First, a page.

Poor countries have the edge on climate innovation

To maximise innovation and economic opportunities, policymakers of poor countries should start looking at formulating national and subnational climate policies post Paris Agreement, experts say.

The developing world and emerging markets are among the most exciting places for climate policy and innovation, according to a former White House official who advised the Obama administration in the run-up to the COP20 summit in Lima, Peru.

Some developing nations are already looking at climate technologies as a major economic opportunity, said Kelly Sims Gallagher, now a professor and director of the Center for International Environment and Resource Policy at Tufts University in the United States. She made the remarks on the opening day of Science Policy Research Unit’s (SPRU) 50th anniversary conference at Sussex University in Brighton, UK.

Developing countries have several advantages that put them in a good position to innovate, Gallagher told SciDev.Net. There is less existing built infrastructure, which tends to create a lock-in effect, making it difficult to adopt cleaner and more efficient technologies. And the cost of renewables and other energy efficiency technologies is now low enough to make investing in them a sensible economic decision, she said.

Very few governments have rushed to get domestic policies in place after Paris [the 2015 climate treaty], she noted, adding that it is a big agenda, and poorer countries may have a competitive edge.

Gallagher acted as an adviser to Obama on the US-China deal that was widely seen as a tipping point for climate policy success during COP21 in Paris.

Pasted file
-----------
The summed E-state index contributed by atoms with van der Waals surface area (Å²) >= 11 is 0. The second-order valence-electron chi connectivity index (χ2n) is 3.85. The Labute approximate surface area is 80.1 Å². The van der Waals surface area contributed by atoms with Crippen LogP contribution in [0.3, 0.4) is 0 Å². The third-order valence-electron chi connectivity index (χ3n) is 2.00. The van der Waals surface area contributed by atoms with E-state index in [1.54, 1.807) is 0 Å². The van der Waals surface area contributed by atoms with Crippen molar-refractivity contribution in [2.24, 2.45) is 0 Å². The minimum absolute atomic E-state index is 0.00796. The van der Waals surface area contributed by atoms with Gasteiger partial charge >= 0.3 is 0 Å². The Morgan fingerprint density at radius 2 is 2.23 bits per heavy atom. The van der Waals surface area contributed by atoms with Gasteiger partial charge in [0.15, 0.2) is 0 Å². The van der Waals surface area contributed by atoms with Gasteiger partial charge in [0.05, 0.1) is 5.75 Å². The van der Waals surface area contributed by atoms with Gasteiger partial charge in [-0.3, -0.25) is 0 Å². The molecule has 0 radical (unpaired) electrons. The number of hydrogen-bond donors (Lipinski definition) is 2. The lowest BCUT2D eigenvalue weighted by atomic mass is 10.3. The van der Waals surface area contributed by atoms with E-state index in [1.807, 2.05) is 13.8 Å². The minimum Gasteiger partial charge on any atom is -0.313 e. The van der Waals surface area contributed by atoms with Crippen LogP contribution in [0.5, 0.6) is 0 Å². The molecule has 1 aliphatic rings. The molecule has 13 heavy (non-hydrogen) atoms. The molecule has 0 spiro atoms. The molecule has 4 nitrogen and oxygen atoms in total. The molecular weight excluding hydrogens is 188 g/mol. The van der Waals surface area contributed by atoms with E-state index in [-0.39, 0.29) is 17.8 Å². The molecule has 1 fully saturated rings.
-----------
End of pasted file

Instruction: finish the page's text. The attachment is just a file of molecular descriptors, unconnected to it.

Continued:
Bangladesh is another example of a country looking at this policy area strategically not only as a matter of survival but also as an economic opportunity.

Kelly Sims Gallagher, professor and director, Center for International Environment and Resource Policy, Tufts University

Discussions on innovation generally overlook the developing world but China’s investment in industries of the future has created healthy competition, according to Gallagher, and “a lot of other developing countries are starting to experiment in the same way”.

India-based wind energy company Suzlon, which operates in 19 countries, is one example, Gallagher told SciDev.Net. “Ethiopia has written an innovation strategy that very explicitly includes a focus on adaptation and resilience technologies,” she said. Bangladesh is another example of a country looking at this policy area strategically, “not only as a matter of survival but also as an economic opportunity”, Gallagher explained.

“I actually think the least developed countries could be the pioneers in those technologies”, she said, and then sell them to industrialised countries.

The scale of the climate change challenge needs deep structural and systemic change, said Lord Nicholas Stern, professor at the London School of Economics in the UK. “Over the next 15-20 years we need an investment of US$90 trillion for (green) infrastructure.”

Commenting on governments’ policy moves after the Paris accord, Gallagher said she was disappointed by the slow pace so far.

“Very few countries, or negotiators, or government leaders, or even NGOs for that matter looked past Paris,” she told SciDev.Net. “There was such an overriding focus on whether or not [an agreement] was even possible, that nobody had started thinking about the aftermath and the post-Paris agenda, which is clearly national and subnational policymaking.”

This article was originally published on SciDev.Net and was republished with permission.

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